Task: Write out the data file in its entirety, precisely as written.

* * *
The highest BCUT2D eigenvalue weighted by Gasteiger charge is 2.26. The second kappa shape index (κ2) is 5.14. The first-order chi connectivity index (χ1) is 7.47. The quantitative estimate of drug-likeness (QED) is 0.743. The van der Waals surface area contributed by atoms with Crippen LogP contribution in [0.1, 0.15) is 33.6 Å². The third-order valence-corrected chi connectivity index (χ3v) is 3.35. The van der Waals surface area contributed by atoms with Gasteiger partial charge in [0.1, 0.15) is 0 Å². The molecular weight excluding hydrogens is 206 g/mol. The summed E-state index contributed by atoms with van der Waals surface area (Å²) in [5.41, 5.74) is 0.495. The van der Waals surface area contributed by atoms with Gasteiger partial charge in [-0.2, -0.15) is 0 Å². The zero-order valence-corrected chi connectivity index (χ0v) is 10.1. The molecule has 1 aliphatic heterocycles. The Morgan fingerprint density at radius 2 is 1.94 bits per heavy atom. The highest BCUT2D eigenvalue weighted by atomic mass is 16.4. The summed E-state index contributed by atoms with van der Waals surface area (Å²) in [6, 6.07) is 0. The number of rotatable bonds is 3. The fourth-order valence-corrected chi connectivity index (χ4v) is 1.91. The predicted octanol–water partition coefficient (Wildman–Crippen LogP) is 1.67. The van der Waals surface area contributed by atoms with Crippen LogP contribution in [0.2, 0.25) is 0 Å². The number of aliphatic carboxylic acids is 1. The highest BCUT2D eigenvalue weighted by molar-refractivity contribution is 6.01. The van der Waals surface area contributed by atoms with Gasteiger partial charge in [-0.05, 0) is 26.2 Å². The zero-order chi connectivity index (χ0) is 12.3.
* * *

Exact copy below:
The highest BCUT2D eigenvalue weighted by Gasteiger charge is 2.26. The second kappa shape index (κ2) is 5.14. The first-order chi connectivity index (χ1) is 7.47. The quantitative estimate of drug-likeness (QED) is 0.743. The van der Waals surface area contributed by atoms with Crippen LogP contribution in [0.1, 0.15) is 33.6 Å². The third-order valence-corrected chi connectivity index (χ3v) is 3.35. The van der Waals surface area contributed by atoms with Gasteiger partial charge in [0.1, 0.15) is 0 Å². The molecular weight excluding hydrogens is 206 g/mol. The summed E-state index contributed by atoms with van der Waals surface area (Å²) in [5.41, 5.74) is 0.495. The van der Waals surface area contributed by atoms with Gasteiger partial charge in [-0.2, -0.15) is 0 Å². The zero-order valence-corrected chi connectivity index (χ0v) is 10.1. The molecule has 1 aliphatic heterocycles. The Morgan fingerprint density at radius 2 is 1.94 bits per heavy atom. The highest BCUT2D eigenvalue weighted by atomic mass is 16.4. The summed E-state index contributed by atoms with van der Waals surface area (Å²) in [6, 6.07) is 0. The number of rotatable bonds is 3. The fourth-order valence-corrected chi connectivity index (χ4v) is 1.91. The predicted octanol–water partition coefficient (Wildman–Crippen LogP) is 1.67. The van der Waals surface area contributed by atoms with Crippen LogP contribution in [0.2, 0.25) is 0 Å². The number of aliphatic carboxylic acids is 1. The highest BCUT2D eigenvalue weighted by molar-refractivity contribution is 6.01. The van der Waals surface area contributed by atoms with Gasteiger partial charge in [-0.05, 0) is 26.2 Å². The zero-order chi connectivity index (χ0) is 12.3.